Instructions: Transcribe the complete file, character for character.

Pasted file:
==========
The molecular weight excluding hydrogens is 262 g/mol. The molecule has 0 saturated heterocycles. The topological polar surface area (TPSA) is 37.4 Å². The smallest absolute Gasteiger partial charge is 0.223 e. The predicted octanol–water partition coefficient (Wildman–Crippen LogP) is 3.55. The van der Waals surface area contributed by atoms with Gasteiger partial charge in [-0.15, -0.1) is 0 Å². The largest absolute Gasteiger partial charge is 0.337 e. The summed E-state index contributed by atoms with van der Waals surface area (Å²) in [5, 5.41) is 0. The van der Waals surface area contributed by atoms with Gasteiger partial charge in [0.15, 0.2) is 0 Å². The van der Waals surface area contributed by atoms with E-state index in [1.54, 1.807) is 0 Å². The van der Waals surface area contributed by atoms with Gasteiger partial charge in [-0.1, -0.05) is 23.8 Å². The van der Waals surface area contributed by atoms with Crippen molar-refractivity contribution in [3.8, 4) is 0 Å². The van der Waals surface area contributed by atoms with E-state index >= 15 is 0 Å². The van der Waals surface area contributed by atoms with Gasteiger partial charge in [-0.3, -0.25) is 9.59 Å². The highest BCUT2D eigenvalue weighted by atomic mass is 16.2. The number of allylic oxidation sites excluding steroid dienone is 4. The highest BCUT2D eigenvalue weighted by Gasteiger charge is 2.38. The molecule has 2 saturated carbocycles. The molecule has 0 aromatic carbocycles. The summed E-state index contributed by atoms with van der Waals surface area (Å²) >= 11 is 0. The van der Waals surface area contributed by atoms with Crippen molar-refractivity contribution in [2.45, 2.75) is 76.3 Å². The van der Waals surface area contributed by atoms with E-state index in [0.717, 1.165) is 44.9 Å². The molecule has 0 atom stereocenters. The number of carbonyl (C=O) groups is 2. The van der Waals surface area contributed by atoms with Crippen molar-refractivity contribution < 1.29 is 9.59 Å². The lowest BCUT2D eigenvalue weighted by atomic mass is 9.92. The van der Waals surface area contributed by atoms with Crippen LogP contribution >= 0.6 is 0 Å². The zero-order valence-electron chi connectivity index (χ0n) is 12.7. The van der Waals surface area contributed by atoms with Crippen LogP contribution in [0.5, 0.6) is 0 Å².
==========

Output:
The molecular weight excluding hydrogens is 262 g/mol. The molecule has 0 saturated heterocycles. The topological polar surface area (TPSA) is 37.4 Å². The smallest absolute Gasteiger partial charge is 0.223 e. The predicted octanol–water partition coefficient (Wildman–Crippen LogP) is 3.55. The van der Waals surface area contributed by atoms with Gasteiger partial charge in [-0.15, -0.1) is 0 Å². The largest absolute Gasteiger partial charge is 0.337 e. The summed E-state index contributed by atoms with van der Waals surface area (Å²) in [5, 5.41) is 0. The van der Waals surface area contributed by atoms with Gasteiger partial charge in [0.15, 0.2) is 0 Å². The van der Waals surface area contributed by atoms with E-state index in [1.54, 1.807) is 0 Å². The van der Waals surface area contributed by atoms with Gasteiger partial charge in [-0.1, -0.05) is 23.8 Å². The van der Waals surface area contributed by atoms with Crippen molar-refractivity contribution in [3.8, 4) is 0 Å². The van der Waals surface area contributed by atoms with E-state index >= 15 is 0 Å². The van der Waals surface area contributed by atoms with Gasteiger partial charge in [-0.3, -0.25) is 9.59 Å². The highest BCUT2D eigenvalue weighted by atomic mass is 16.2. The number of allylic oxidation sites excluding steroid dienone is 4. The highest BCUT2D eigenvalue weighted by Gasteiger charge is 2.38. The molecule has 2 saturated carbocycles. The molecule has 0 aromatic carbocycles. The summed E-state index contributed by atoms with van der Waals surface area (Å²) >= 11 is 0. The van der Waals surface area contributed by atoms with Crippen molar-refractivity contribution in [2.45, 2.75) is 76.3 Å². The van der Waals surface area contributed by atoms with E-state index in [0.717, 1.165) is 44.9 Å². The molecule has 0 atom stereocenters. The number of carbonyl (C=O) groups is 2. The van der Waals surface area contributed by atoms with Crippen molar-refractivity contribution < 1.29 is 9.59 Å². The lowest BCUT2D eigenvalue weighted by atomic mass is 9.92. The van der Waals surface area contributed by atoms with Crippen LogP contribution >= 0.6 is 0 Å². The zero-order valence-electron chi connectivity index (χ0n) is 12.7. The van der Waals surface area contributed by atoms with Crippen LogP contribution in [0.5, 0.6) is 0 Å².